On February 10, 1900 Vladimir Lenin returned to Saint Petersburg following his 3-year exile in Shushenskoye village, Siberia. He had been exiled in 1895 for anti-government agitation carried out by himself and his associates.
Vladimir Lenin began participating in revolutionary activities in 1887 after his brother Aleksandr was executed for conspiracy to assassinate Emperor Alexander II. In the same year, Lenin was expelled from the Kazan University for taking part in student riots and was ordered out of Kazan for one year. When Lenin returned to Kazan he joined one of many Marxist groups and began to study Marxism.
In May 1895 Lenin visited Europe where he met with the leaders of the foreign worker movements – Georgy Plehanov, Wilhelm Liebknecht and Paul Lafarge. When Lenin returned to Russia in September he united the Petrograd Marxist groups in the “League of Struggle for the Emancipation of the Working Class”. Some historians call the The League “the prototype of the communist party”. In 1895 Lenin was arrested and in 1897 he was sent to Shushenskoye, a small village near Yenisei River. At first the Russian government planned to send Lenin to a place with more severe conditions, but the doctor who examined Lenin on his way to exile opposed this sentence.
There are different views on Lenin’s life in exile. Soviet historians usually wrote about the hardships of Siberian life and described Shushenskoye as a dirty and poor village. Nevertheless, nowadays it is known that Shushenskoye was a large and rich village and the everyday life of Lenin and other exiles living in Shushenskoye was not too complicated. The Russian government even provided a benefit large enough to hire local servants. The climate in Shushenskoye was mild, - Shushenskoye was even called “the Siberian Italy” - so it was easy to grow vegetables and the forests around the village were full of game.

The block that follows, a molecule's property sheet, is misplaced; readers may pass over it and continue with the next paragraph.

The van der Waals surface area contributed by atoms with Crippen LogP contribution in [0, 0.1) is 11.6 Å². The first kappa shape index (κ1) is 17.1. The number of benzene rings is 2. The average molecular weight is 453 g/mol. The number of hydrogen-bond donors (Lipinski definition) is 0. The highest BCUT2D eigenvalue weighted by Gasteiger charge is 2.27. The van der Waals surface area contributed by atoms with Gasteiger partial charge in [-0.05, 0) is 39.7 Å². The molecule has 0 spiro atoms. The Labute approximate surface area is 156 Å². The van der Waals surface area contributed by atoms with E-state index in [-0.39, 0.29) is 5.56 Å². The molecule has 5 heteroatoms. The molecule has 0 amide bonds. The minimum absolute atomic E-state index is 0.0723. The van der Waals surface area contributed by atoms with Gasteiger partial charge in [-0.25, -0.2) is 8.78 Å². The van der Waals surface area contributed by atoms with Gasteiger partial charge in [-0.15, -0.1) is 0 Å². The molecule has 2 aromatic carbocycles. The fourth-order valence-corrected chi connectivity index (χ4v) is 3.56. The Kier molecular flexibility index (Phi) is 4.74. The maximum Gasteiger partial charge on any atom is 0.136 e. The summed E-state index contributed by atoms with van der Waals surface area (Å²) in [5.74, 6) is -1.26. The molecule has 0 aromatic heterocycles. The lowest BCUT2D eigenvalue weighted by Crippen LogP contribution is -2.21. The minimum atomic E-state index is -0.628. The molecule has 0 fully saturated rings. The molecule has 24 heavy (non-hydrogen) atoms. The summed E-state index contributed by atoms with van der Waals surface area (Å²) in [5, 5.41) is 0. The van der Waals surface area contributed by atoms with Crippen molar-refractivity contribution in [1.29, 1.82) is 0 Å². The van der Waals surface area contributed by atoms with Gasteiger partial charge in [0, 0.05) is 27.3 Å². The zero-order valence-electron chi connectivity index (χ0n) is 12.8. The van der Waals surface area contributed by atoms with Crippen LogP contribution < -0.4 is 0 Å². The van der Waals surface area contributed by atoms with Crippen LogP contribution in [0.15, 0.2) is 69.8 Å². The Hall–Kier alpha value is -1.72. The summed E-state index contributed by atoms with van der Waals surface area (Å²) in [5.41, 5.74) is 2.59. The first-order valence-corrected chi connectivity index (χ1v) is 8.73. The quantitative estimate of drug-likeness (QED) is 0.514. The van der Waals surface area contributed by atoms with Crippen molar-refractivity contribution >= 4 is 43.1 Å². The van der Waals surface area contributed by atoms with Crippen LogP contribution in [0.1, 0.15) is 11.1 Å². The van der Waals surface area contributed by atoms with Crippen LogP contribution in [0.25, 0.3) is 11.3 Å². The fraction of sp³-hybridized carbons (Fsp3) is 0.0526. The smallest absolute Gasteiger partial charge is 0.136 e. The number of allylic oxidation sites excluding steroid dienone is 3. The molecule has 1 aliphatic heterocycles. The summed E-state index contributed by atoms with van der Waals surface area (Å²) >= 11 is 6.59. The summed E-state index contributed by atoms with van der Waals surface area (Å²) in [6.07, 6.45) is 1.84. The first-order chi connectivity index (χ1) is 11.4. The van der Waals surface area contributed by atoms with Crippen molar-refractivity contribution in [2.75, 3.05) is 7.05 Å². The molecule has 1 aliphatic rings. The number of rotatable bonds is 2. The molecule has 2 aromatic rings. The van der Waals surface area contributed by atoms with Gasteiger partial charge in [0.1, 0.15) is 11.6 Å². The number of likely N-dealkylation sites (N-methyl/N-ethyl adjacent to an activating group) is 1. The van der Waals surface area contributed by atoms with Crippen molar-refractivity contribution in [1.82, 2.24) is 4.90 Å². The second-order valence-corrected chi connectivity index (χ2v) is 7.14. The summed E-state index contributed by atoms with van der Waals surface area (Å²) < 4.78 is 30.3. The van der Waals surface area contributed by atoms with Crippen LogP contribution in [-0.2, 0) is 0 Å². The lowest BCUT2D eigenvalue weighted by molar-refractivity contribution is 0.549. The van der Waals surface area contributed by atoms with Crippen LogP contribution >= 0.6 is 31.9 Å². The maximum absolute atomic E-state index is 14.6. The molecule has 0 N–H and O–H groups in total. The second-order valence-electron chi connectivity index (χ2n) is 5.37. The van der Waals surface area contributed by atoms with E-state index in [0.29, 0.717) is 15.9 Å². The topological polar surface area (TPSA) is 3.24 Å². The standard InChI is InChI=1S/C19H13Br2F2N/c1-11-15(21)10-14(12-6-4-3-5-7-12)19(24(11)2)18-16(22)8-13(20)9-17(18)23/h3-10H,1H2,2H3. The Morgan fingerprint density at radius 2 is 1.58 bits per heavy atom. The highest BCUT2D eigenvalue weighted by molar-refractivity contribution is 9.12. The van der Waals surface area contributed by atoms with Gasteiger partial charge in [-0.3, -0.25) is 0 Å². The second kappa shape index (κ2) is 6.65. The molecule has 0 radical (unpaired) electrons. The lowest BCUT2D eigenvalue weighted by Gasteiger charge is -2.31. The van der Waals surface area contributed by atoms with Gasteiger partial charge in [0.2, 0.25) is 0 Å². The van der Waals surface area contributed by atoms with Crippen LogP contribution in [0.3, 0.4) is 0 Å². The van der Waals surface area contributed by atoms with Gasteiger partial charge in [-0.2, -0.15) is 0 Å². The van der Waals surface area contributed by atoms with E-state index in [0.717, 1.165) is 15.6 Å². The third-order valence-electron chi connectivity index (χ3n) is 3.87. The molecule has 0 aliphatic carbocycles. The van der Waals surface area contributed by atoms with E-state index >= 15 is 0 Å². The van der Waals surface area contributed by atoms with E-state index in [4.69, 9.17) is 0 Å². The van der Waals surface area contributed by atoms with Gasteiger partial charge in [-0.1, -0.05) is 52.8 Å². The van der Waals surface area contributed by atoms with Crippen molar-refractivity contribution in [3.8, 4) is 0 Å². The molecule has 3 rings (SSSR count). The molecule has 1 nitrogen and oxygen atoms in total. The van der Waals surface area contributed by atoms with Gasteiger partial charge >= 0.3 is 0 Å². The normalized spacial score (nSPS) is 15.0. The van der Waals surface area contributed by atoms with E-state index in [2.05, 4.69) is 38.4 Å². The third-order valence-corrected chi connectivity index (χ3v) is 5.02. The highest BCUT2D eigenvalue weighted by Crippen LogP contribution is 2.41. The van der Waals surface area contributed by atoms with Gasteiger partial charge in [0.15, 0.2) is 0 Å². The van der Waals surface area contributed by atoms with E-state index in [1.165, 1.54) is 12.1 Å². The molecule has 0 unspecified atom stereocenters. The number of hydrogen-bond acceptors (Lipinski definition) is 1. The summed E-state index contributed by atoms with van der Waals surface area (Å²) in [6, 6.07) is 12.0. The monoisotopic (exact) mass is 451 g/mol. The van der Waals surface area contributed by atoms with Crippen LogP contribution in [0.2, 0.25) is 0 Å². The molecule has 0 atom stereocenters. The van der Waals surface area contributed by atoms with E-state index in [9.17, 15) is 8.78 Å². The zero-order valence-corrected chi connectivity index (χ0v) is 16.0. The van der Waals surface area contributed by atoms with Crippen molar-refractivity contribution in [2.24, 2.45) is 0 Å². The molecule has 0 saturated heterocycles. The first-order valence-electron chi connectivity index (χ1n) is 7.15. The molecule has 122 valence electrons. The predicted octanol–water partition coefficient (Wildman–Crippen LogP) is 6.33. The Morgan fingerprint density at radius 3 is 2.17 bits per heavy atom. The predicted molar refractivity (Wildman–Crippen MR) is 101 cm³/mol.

In 1898, in Shushenskoye, Lenin married Nadezhda Krupskaya, who had also been sent there for spreading anti-government propaganda. During his exile Lenin wrote more then 30 books and articles and was in correspondence with social democrats in the largest Russian cities.
Lenin came back to Russia in November 1905 after the bourgeois-democratic revolution and spent less then a year in the Motherland – since the secret police were after him, so in 1906 he moved to Finland and in 1908 returned to Switzerland. Until 1917 Lenin preferred to coordinate the work of underground organizations from abroad and on April 4, 1917 he presented his famous “April thesis”, – the program of action for the Bolshevik Party, - to the Bolsheviks of Petrograd, now Saint Petersburg.
On July 20 the Provisional Government ordered the arrest of Lenin. He hid from the police in Razliv, a location near Petrograd, disguised as a Finnish haymaker. In this self-imposed exile Lenin continued his social research – he wrote several articles and started to work on the book “The State and the Revolution”. Lenin abandoned his home along the banks of Lake Razliv in August and spent the remaining time before the October Revolution in Finland.
Both Shushenskoye and Razliv still host Lenin memorials.